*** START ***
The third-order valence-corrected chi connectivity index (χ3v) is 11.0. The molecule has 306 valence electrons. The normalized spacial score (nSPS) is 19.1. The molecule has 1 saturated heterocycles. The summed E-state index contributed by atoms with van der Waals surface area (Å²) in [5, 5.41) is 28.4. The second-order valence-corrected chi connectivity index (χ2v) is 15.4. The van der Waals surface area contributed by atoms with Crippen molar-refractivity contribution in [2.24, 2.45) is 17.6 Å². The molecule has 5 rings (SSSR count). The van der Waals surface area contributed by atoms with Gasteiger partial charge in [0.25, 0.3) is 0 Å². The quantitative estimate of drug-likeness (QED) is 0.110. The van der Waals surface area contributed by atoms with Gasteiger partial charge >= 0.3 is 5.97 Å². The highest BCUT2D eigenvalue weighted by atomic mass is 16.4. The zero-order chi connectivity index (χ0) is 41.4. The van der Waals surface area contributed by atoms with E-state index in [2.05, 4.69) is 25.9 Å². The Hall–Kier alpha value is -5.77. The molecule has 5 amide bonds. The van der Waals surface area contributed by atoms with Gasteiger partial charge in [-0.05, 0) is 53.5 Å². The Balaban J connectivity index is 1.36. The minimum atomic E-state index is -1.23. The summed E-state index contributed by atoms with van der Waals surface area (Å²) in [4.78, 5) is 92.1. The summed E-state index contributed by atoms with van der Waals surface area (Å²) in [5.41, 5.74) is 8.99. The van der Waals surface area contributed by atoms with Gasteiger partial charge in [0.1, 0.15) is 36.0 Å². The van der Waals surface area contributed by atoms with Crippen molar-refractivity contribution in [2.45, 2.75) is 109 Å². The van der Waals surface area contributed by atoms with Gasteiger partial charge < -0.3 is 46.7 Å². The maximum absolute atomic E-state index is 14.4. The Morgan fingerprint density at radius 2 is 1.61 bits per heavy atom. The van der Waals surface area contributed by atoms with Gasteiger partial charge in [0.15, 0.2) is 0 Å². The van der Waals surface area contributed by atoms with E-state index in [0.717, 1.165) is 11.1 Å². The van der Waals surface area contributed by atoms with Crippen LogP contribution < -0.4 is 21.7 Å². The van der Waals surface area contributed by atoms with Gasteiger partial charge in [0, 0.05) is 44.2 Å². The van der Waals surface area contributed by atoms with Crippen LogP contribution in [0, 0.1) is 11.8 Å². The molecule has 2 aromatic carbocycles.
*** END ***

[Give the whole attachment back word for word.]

The third-order valence-corrected chi connectivity index (χ3v) is 11.0. The molecule has 306 valence electrons. The normalized spacial score (nSPS) is 19.1. The molecule has 1 saturated heterocycles. The summed E-state index contributed by atoms with van der Waals surface area (Å²) in [5, 5.41) is 28.4. The second-order valence-corrected chi connectivity index (χ2v) is 15.4. The van der Waals surface area contributed by atoms with Crippen molar-refractivity contribution in [2.24, 2.45) is 17.6 Å². The molecule has 5 rings (SSSR count). The van der Waals surface area contributed by atoms with Gasteiger partial charge in [0.25, 0.3) is 0 Å². The quantitative estimate of drug-likeness (QED) is 0.110. The van der Waals surface area contributed by atoms with Gasteiger partial charge >= 0.3 is 5.97 Å². The highest BCUT2D eigenvalue weighted by atomic mass is 16.4. The zero-order chi connectivity index (χ0) is 41.4. The van der Waals surface area contributed by atoms with E-state index in [2.05, 4.69) is 25.9 Å². The Hall–Kier alpha value is -5.77. The molecule has 5 amide bonds. The van der Waals surface area contributed by atoms with Gasteiger partial charge in [-0.05, 0) is 53.5 Å². The Balaban J connectivity index is 1.36. The minimum atomic E-state index is -1.23. The summed E-state index contributed by atoms with van der Waals surface area (Å²) in [4.78, 5) is 92.1. The summed E-state index contributed by atoms with van der Waals surface area (Å²) in [5.41, 5.74) is 8.99. The van der Waals surface area contributed by atoms with Gasteiger partial charge in [0.1, 0.15) is 36.0 Å². The van der Waals surface area contributed by atoms with Crippen molar-refractivity contribution in [2.45, 2.75) is 109 Å². The van der Waals surface area contributed by atoms with Gasteiger partial charge < -0.3 is 46.7 Å². The maximum absolute atomic E-state index is 14.4. The Morgan fingerprint density at radius 2 is 1.61 bits per heavy atom. The van der Waals surface area contributed by atoms with Gasteiger partial charge in [0.15, 0.2) is 0 Å². The van der Waals surface area contributed by atoms with E-state index in [0.717, 1.165) is 11.1 Å². The van der Waals surface area contributed by atoms with Crippen LogP contribution < -0.4 is 21.7 Å². The van der Waals surface area contributed by atoms with Gasteiger partial charge in [0, 0.05) is 44.2 Å². The van der Waals surface area contributed by atoms with Crippen LogP contribution in [0, 0.1) is 11.8 Å². The molecule has 2 aromatic carbocycles.